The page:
This book is really bananas. What inspired you to make it so over the top and featuring a serial killer?

I love dark stories, I do! I love books that are unsettling. Gone Girl and You are standouts for me. And I knew I could never write a straight send up of the fashion world. It's just not my personality. So I thought a serial killer would be kind of hilarious. But I also wanted to make everyone so over the top and kind of awful so you're conflicted on who to root for. I think you should make anything you create true to who you are — and that means my story is dark and funny.

Was it hard to leave fashion?

Yes and no. It's hard to leave a career you worked so hard for. But the era of having a long term career in publishing is ending. A lot of editors and writers who are nearing 40 are finding they can't get hired for jobs. That's rough. It took me years to figure out what I wanted to do next. But once I started writing fiction, it felt like home. You know that cliché about not working a day in your life if you're doing what you love? That's me, now. And I love it. What was hard was leaving the people. I miss my friends like you and people who are generous and smart and funny.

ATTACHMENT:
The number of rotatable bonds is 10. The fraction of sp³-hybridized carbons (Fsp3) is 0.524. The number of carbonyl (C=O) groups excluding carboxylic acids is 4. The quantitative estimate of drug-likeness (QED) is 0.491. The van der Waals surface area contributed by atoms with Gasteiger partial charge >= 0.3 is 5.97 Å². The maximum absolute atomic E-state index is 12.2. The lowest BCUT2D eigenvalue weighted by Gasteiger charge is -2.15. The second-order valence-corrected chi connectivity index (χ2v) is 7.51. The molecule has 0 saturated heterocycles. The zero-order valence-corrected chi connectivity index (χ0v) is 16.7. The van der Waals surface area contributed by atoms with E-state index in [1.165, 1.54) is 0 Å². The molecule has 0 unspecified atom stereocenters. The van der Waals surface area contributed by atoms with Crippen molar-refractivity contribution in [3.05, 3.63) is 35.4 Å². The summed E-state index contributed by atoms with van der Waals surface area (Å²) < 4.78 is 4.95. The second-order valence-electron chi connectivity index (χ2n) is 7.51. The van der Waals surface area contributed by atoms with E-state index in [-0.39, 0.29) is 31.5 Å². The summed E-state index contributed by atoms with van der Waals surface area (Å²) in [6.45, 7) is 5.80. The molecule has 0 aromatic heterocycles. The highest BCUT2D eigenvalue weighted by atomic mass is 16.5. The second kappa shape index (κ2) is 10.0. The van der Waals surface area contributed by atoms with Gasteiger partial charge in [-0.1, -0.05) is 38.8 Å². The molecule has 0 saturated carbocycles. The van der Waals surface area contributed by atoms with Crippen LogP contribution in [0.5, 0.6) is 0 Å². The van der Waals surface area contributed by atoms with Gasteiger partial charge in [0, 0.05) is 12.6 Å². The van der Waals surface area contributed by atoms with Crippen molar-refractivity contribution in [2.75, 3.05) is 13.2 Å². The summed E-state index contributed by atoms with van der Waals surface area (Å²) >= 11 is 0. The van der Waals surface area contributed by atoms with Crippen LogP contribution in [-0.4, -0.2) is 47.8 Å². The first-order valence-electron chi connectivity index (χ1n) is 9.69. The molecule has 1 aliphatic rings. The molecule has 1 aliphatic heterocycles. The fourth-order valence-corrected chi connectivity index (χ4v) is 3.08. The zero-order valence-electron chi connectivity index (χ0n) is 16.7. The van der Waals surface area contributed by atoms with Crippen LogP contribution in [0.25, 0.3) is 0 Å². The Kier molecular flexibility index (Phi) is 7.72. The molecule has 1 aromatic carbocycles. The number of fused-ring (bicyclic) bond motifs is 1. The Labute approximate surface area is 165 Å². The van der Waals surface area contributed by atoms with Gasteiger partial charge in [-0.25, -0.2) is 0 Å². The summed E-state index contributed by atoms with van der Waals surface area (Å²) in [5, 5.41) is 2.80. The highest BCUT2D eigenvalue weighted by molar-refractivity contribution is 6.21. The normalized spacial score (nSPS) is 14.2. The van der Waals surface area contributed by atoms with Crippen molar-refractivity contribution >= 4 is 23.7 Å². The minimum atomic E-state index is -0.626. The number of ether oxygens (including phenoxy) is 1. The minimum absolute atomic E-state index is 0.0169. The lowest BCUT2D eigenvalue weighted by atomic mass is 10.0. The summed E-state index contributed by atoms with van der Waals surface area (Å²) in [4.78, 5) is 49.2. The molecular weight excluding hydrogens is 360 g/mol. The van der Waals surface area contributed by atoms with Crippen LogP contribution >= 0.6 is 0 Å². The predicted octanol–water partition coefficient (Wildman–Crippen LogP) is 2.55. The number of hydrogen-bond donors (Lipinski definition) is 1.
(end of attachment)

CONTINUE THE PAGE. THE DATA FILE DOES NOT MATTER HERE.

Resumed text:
What do you do in AZ to get your fashion and glamour fix?

Sephora! The sheer amount of products I order is insane. There's nowhere to dress up for around here, so I live in jeans and a tee shirt. But you'd better believe I'm rocking some Fenty and Nars when I run errands!

#FashionVictim by Amina Akhtar is out now.

Portrait by Orlando Pelagio